Patients may be able to shorten their chemotherapy course after surgery for lymph node–positive colon cancer, according to an analysis of six clinical trials.
CHICAGO-Patients may be able to simplify their course of chemotherapy after surgery for stage III lymph node–positive colon cancer, according to a new analysis of six clinical trials (abstract LBA1). The data, presented at the 2017 American Society of Clinical Oncology (ASCO) Annual Meeting, held June 2–6, suggest that some patients may only need half of the longstanding standard course of chemotherapy.
The researchers examined data on 12,834 patients and found that 3 months of chemotherapy was nearly as effective as 6 months in patients with relatively lower recurrence risk. The findings suggest that this new schedule results in fewer side effects, particularly nerve damage.
“The side effects were dramatically lower and so this will change the standard of care,” said senior study author Axel Grothey, MD, an oncologist at the Mayo Clinic Cancer Center in Rochester, Minnesota.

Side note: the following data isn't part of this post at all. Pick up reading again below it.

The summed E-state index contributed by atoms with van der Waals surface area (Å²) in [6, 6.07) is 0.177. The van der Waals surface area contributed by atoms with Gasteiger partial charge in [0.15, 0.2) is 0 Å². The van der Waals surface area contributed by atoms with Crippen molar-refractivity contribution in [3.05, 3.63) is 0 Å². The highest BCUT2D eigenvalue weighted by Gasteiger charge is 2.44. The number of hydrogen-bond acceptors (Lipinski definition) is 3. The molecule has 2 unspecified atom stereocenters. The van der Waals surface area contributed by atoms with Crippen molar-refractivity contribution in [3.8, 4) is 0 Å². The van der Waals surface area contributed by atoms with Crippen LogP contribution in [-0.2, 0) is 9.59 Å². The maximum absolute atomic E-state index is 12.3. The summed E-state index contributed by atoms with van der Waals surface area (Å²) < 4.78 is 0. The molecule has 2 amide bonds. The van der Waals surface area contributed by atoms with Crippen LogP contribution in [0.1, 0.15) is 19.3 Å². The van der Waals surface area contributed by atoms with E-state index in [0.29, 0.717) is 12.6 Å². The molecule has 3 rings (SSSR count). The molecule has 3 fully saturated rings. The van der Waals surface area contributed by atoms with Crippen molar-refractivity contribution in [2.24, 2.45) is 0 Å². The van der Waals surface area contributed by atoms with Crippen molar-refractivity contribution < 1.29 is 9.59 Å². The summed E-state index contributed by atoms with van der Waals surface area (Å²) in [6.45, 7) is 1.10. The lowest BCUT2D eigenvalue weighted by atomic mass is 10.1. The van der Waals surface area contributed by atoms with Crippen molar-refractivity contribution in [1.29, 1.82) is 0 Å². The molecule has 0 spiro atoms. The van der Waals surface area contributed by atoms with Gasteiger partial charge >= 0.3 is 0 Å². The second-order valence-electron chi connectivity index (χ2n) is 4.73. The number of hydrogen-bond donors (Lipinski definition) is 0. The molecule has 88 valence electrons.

Since 2004, the standard adjuvant therapy after surgery has been a combination of chemotherapies (FOLFOX or XELOX) given over a period of 6 months. The goal of this study, which pooled data from 6 studies conducted in North America, Europe, and Asia, was to determine if 3 months of chemotherapy was as effective as 6 months.
The analysis showed that a 3-month course of chemotherapy was associated with a lower chance of being colon cancer free at 3 years compared with the standard 6-month course (74.6% vs 75.5%). In patients considered low risk for cancer recurrence (60% of patients in the study), the difference was even smaller (83.1% in patients receiving a 3-month course vs 83.3% in patients receiving a 6-month course).
“It is very good news. It will decrease long-term side effects that would affect quality of life,” said Grothey. He noted that patients with higher-risk colon cancer should discuss these results with their clinicians to tailor a course of therapy optimal for them, taking into account their preference, age, and ability to tolerate chemotherapy.
Nerve damage was substantially less common in patients receiving a 3-month course of chemotherapy compared with a 6-month course (15% vs 45% with FOLFOX and 17% vs 48% with XELOX). For all patients combined, the rate of disease-free survival at 3 years was slightly lower with 3 months of chemotherapy vs 6 months of chemotherapy (74.6% vs 75.5%). The type of chemotherapy regimen selected affected the difference in 3-year disease-free survival between the 3-month and 6-month treatment durations (75.9% vs 74.8% with XELOX and 73.6% vs 76.0% with FOLFOX). Patients were followed for a median time of 39 months.